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Qualcomm, the company behind the CDMA mobile phone standard, is bracing for an investigation of its licensing fees by the European Commission, prompted by complaints from handset makers and rival chipmakers.

Qualcomm is being scrutinised by the same team in Brussels that investigated Microsoft and Intel, which dominate PC operating systems and microprocessors.

The San Diego-based company has achieved a similar position of influence over the mobile phone industry and its opponents are hopeful that a formal investigation is imminent over what they say is its refusal to license patents on “fair, reasonable and non-discriminatory terms”.

“We gave in a response [to the complaints], so it’s a little bit of a waiting game now,” Paul Jacobs, Qualcomm chief executive, told the Financial Times. “I guess I won’t be surprised if there’s an investigation.”

Legal advisers to Texas Instruments and Broadcom, the two chipmaker complainants, say the conclusion of a Microsoft appeal against a Brussels decision that it abused its dominant market position means the Commission can now turn its attention to Qualcomm.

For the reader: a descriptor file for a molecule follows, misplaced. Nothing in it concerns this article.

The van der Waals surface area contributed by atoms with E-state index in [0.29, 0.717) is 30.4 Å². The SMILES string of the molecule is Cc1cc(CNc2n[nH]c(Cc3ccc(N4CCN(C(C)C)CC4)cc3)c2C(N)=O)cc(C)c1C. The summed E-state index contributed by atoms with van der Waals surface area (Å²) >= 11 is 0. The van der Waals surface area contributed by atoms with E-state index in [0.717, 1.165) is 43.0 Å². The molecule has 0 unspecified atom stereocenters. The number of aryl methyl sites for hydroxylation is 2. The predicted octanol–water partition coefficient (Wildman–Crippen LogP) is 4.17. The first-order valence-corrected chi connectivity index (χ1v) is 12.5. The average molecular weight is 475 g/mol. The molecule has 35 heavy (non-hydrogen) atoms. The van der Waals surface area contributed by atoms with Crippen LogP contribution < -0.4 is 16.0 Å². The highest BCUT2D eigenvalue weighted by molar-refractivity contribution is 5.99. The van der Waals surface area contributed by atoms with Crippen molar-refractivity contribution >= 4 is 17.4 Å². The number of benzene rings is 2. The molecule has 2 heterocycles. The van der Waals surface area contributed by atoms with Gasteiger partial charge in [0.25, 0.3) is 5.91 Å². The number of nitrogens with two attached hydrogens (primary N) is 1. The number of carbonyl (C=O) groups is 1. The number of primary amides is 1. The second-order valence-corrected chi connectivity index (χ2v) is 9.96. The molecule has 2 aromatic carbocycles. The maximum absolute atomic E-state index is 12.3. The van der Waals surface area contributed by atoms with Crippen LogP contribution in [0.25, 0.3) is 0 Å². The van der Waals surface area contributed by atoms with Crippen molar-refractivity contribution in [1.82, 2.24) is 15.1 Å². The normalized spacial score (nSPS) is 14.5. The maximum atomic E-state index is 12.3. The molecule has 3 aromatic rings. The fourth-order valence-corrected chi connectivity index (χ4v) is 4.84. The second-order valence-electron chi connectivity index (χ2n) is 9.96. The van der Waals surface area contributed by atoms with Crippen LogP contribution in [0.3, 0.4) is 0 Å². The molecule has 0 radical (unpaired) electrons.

Qualcomm’s opponents alleged last October that it had reneged on a commitment it made in the 1990s when Europe decided to move from the GSM system to adopt W-CDMA for third-generation (3G) mobile phones – a wireless standard partly based on Qualcomm’s CDMA technology.

TI, Broadcom, Nokia, Ericsson, NEC and Panasonic all complain Qualcomm has failed to honour a promise to license its technology on reasonable terms – levying the same royalty rate on W-CDMA as its own 3G brand – CDMA 2000 – when its intellectual property is a much smaller proportion of W-CDMA.

Mr Jacobs said the royalty rate was a low single-digit percentage. It was justified by the company’s research and development that Qualcomm had carried out to develop a technology that had created a competitive market for other companies to make profits.

He said an investigation would not have a big effect on the company he was willing to protect the company by breaking it up if needs be.

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